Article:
How Starbucks Reached 10 Million Fans: 6 Tips from a Social Media Superstar
Blog Post written by Celia Jones
If you’re in the working world, you’ve probably sat through a 401(k) benefits meeting and heard the spiel:
“Saving for retirement is really important. And if you just set aside a little bit per day, you won’t even feel the contributions coming out of your paycheck. For example: think about how many times you go for that morning coffee at Starbucks. Now do the math. $5 per day x 7 days a week x 52 weeks in a year…”
When it’s framed like that, it’s hard to argue that a daily Starbucks fix can add up to a pretty hefty dent in your bank account. Yet interestingly, roughly a week ago, Starbucks became the first brand to surpass the 10-million-fan mark.
From a Luxury Brand to a Listening Brand
In these tight, recessionary times, with unemployment rampant and people everywhere feeling the financial pinch, Starbucks, once an icon of edible luxury, has emerged as a winner, warming consumers’ hearts like a peppermint latte on cold winter day.
It wasn’t too long ago that Starbucks was dubbed a brand in crisis with eroding sales, rampant store closings and plummeting stock prices. But now, in August of 2010, they are firmly on the rebound and own boasting rights as part an elite group: the 10 million fan club, which includes such social media superstars as Lady Gaga and President Obama. So how did they do it?
Returning to Their Roots
From a business standpoint, they took extreme action. Earlier this year, we covered some of the sweeping in-store changes Starbucks implemented to get back on course. They brought founder Howard Shultz back as CEO. They right-sized. They restructured. They researched. But at the heart of the turnaround was this: they went back to listening to their customers. As Cliff Burrows, a Starbucks exec in charge of American operations, stated: “All of a sudden you start to see it’s not a numbers game — it’s about consumers.”
Sounds like common sense, but nowhere does this philosophy resonate more clearly than Starbucks presence online. From Facebook to Twitter toYouTube and mystarbucksidea.com, Starbucks has used social media masterfully, as a pivotal touchpoint to engage with consumers. And they’ve set the benchmark for brands struggling to find the silver bullet of customer engagement.
Tips from Starbucks’ Social Media Maven
At the Word of Mouth Marketing Supergenius Conference last December, we were fortunate enough to glean some guidance from Starbucks’ Global Social Media Director, Matthew Guiste. Here is a run-down of 6 pointers you should employ online to jumpstart your social media strategy—with the ultimate goal being to drive action.
1. Only post content that adds value. In order to get fans to read or watch your content, follow two rules:
A) Ask yourself: does it add value? Will it provoke thought, teach something, or make someone smile? If not, don’t add to the noise.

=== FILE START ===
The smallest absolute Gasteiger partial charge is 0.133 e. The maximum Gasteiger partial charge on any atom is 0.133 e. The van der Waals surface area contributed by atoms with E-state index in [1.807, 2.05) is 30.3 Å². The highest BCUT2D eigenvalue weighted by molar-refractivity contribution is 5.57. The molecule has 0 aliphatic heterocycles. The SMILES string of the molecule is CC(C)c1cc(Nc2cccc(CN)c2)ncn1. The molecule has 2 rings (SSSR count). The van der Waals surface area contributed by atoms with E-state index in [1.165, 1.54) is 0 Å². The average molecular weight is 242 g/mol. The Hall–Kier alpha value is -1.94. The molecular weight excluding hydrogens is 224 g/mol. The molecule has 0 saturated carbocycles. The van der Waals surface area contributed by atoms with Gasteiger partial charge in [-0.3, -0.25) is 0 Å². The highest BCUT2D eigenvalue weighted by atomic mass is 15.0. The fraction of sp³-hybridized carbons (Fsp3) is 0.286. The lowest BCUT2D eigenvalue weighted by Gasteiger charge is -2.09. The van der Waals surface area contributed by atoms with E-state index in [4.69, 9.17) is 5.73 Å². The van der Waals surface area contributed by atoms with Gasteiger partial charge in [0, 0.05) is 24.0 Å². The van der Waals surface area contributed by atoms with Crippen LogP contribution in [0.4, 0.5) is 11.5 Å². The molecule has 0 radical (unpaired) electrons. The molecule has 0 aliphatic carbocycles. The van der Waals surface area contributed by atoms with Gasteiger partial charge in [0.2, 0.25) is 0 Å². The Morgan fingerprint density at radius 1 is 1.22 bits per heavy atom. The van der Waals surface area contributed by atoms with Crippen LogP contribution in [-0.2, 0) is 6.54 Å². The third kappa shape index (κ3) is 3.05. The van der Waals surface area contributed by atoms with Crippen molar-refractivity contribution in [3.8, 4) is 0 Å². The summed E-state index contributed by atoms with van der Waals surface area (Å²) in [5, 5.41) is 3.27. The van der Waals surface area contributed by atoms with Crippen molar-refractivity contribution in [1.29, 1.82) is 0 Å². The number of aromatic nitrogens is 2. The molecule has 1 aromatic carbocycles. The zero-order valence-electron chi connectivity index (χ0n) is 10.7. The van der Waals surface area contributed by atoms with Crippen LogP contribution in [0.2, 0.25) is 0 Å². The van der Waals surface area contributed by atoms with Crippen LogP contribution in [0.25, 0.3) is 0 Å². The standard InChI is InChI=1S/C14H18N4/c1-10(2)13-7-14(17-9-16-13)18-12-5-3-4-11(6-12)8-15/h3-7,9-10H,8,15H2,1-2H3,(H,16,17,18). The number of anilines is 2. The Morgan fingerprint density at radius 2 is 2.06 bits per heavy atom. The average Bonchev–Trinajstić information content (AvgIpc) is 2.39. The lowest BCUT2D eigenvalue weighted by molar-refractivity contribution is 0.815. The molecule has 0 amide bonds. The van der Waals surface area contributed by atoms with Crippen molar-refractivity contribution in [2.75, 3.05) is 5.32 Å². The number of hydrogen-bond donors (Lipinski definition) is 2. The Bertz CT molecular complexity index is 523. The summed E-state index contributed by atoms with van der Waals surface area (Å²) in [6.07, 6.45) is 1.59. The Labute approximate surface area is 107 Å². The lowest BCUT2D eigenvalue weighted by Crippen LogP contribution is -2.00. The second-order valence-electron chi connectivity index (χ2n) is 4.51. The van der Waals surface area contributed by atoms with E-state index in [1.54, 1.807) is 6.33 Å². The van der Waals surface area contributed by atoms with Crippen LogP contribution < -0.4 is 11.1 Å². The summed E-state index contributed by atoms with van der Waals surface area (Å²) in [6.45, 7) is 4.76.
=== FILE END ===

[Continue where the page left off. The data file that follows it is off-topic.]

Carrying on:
B) Test & refine: Experiment with different types of content (promotions, polls, videos, etc) to see which ones resonate with your audience. Guiste cited a rough 50-50% split between planned and reactive content.
2. Look for opportunities to amplify a trend. If you want customers to respond to your message, take the time to listen to what they’re already talking about, what interests them, what irks them. Tap into the hot buttons and drive action through liking, voting or commenting. A great example: they didn’t have any promotions planned around seasonal drinks but they noticed a lot of chatter about Pumpkin Spice Lattes in the Fall. They immediately developed the “Red Cup Celebration” campaign to engage in the conversation.
3. Social media is a value exchange. Encourage sign-ups, follows, fans, likes and email opt-ins by offering up something in return, be it promotions, coupons, tips, exclusive benefits, etc.
4. Inspire sharing. Sounds basic but it’s true. If your content is perceived as valuable, if it resonates, your customers will naturally want to share it with friends, family, co-workers.
5. Use social media to sell. Engagement with customers is hugely important in and of itself, but Starbucks’ business turnaround is directly linked to actions impacting their bottom line. Adept use of promotions via social channels has been a key factor in driving traffic and sales to Starbucks retail stores.
6. Create advocates: Happy customers equal loyal customers. Positive brand interactions (such as happiness, motivation, good service or escaping from the everyday) can have a ripple effect, and the amplification online can be exponential. “Free Pastry Day” at Starbucks drove their biggest traffic day ever, with no traditional advertising—only owned media (Starbucks.com),Facebook, Twitter and earned media (PR). According to Guiste, they have experienced the most success using social media for short-term, high intensity promotions, but they are also quick to point out that coordination across channels (digital and PR) is key.
Though the economy has created huge challenges for marketers, Starbucks is a great example of a brand turning around its business by returning to its roots and reconnecting with its customers. The most interesting takeaway: that their social media success is not about coffee at all—but how the coffee makes its customers feel. Tapping into that insight took them all the way to 10 million+ fans and counting.